In other embodiments of the invention, the workpiece is biased as a cathode and the conductive plates are biased as anodes. As previously described, the conductive plates are inserted into openings of the workpiece, the vacuum seal is extended, and a biasing system is connected. In this situation, the biasing system applies a negative DC voltage bias to the workpiece (cathode) with respect to the conductive plates (anodes).
In other embodiments, the plates are not conductive, however conductive electrodes are inserted into openings in the plates. The biasing system is connected to bias the workpiece as the cathode and the conductive electrodes as anodes. In this embodiment, the spacing between the anodes and the workpiece may be varied.
In other embodiments, the biasing system may be a pulsed DC bias voltage. A negative pulsed DC voltage is applied to have a duty cycle that is selected such that (1) when the voltage is “on,” a negative voltage is applied to the workpiece such that positive source gas ions are attracted to the internal surfaces and react chemically to coat the internal surfaces of the workpiece, and (2) when the voltage is “off,” the positive source gas ions are sufficiently replenished within the interior of the workpiece to provide uniformity in coating the internal surfaces. If the coating material is an insulator, the “off” condition of the duty cycle may include a reverse voltage that is sufficient to deplete surface charges resulting from the coating of the internal surfaces of the workpiece.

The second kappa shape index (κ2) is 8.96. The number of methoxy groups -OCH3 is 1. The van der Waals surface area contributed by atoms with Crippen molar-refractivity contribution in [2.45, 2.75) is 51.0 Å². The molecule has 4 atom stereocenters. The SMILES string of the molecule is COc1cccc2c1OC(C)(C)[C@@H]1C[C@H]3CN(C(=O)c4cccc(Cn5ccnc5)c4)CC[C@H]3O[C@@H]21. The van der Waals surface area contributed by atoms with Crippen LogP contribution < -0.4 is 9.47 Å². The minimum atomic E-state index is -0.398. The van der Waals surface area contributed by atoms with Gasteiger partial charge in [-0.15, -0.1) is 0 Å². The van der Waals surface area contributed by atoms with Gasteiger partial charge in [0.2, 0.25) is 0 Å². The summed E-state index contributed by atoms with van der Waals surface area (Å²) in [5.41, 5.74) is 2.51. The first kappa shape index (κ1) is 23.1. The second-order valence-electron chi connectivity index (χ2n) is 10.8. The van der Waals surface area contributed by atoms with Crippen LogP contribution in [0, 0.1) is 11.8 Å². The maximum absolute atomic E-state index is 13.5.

Where the workpiece includes at least two openings, conductive plates may be inserted at each opening to encompass the desired sectional length, with the conductive plates being physically and electrically isolated from the workpiece by seals.
In another embodiment of the invention, “flow-cycling” is used to further improve uniformity, or to increase the length of the section that may be coated, thus reducing total coating time. In this method, the gas supply and the pumping supply are coupled to both sectional plates and supplied with shutoff valves, so that gas can be either introduced or pumped out through either plate, as required. In a first coating cycle, gas is introduced through the “entrance” plate and is pumped out of the “exit” plate, and in a second cycle this flow is reversed in direction. The rate and the repetition of these cycles can be varied for different aspect ratio workpieces.